As shops reopen, UK cardinal says ‘it’s time to move to the phased opening of our churches’

'We are told that these openings ... are based on the need to encourage key activities to start up again,' Cdl. Vincent Nichols complained. 'Why are churches excluded from this decision?'
Mon Jun 1, 2020 - 1:09 pm EST
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Cardinal Vincent Nichols, president of the Catholic Bishops' Conference of England and Wales.

LONDON, June 1, 2020 (LifeSiteNews) — The leading Catholic cleric in the U.K. has said that “[i]t is now time to move to the phased opening of our churches” after the government announced that most shops can open on June 15. Many restaurants and pubs in the U.K. have already re-opened for takeaway orders.

“Last week’s announcements by the Prime Minister that some indoor sales premises can open tomorrow and that most shops can open on 15th June, questions directly the reasons why our churches remain closed,” Cardinal Vincent Nichols, archbishop of Westminster, said during a homily yesterday.

“We are told that these openings, which are to be carefully managed, are based on the need to encourage key activities to start up again. Why are churches excluded from this decision?” Nichols asked.

In March, the Catholic bishops of England and Wales prohibited the celebration of public Masses before the lockdown came into force and, according to their own statement, played a crucial role themselves in convincing the government to require that churches be closed altogether.

Addressing an empty Westminster Cathedral on Pentecost Sunday, Nichols compared his waiting for the U.K. government to okay the opening of churches with the apostles at Pentecost.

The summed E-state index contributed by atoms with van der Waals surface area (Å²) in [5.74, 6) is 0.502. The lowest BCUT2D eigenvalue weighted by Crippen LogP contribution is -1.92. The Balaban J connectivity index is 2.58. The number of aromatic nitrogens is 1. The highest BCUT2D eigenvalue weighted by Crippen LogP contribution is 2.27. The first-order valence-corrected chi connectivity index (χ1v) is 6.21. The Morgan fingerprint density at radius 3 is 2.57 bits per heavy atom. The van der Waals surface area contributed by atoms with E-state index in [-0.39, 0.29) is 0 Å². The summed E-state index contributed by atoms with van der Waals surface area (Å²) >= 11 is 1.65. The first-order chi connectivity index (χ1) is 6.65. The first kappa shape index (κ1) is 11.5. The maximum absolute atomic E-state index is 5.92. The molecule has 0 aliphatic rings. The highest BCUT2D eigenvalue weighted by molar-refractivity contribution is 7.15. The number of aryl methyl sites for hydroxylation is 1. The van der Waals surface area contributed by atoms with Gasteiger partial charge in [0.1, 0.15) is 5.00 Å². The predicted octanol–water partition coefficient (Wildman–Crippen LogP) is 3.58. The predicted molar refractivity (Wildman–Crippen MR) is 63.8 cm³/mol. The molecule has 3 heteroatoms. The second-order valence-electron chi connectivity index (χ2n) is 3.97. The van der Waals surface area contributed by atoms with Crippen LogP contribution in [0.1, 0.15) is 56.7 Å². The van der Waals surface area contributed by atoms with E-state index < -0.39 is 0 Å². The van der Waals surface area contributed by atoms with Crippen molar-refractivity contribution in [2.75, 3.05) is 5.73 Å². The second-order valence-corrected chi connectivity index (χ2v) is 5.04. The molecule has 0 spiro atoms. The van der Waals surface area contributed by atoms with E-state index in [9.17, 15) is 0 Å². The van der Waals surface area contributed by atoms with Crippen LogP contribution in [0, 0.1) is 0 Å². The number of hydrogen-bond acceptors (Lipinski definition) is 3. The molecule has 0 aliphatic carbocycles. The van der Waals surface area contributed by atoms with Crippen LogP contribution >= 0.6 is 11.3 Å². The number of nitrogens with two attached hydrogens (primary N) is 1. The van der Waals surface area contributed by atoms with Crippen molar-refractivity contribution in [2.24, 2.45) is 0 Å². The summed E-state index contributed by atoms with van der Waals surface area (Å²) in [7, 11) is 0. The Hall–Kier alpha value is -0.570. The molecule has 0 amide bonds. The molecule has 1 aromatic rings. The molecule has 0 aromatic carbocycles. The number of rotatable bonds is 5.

“Today we think of the group of disciples, with Mary, waiting, as they were bidden, in the Upper Room. The doors were closed. Jesus came and breathed upon them and said, ‘Receive the Holy Spirit.’ Then they were empowered, fired by that gift which is also described as being ‘like tongues of flame.’ Flinging open the doors, out they came, ready at last for their mission,” he said.

“We, too, are waiting to open these doors, the doors of our churches. The waiting has been hard, but we have accepted the government's decision to close our churches because the protection of life required it.”

Churches and other places of worship in the U.K. have been closed since Prime Minister Boris Johnson first announced a nationwide lockdown in response to the coronavirus on March 23. When the U.K. government made significant relaxations to lockdown restrictions in May, it was initially said that places of worship wouldn’t be permitted to open before July 4.

But the government has now established a “task force” in consultation with senior religious leaders, including Nichols, to discuss the possibility of opening churches sooner than that date.

“The importance of faith to so many people is clear,” Nichols said yesterday.

“The role of faith in our society has been made even clearer in these last weeks: as a motivation for the selfless care of the sick and dying; as providing crucial comfort in bereavement; as a source of immense and effective provision for those in sharp and pressing need; as underpinning a vision of the dignity of every person, a dignity that has to be at the heart of the rebuilding of our society,” he continued.

Nichols stressed that opening churches “must be done safely,” adding that he is confident they could be and that the bishops “are ready to follow the Government's guidelines as soon as they are finalised.”

Last month, 20 British members of Parliament wrote to Prime Minister Boris Johnson asking for churches to be allowed to open for private prayer, weddings, and funerals in June.

Last week, 24 Christian leaders, including Church of England bishop Michael Nazir-Ali, wrote to the U.K. government, urging officials to open the churches and contesting the legal status of the lockdown measures.

“There is no precedent for state legislation which in any manner limits and/or criminalises church services or sacraments,” the letter states.

  boris johnson, catholic, coronavirus, freedom of religion, united kingdom, vincent nichols

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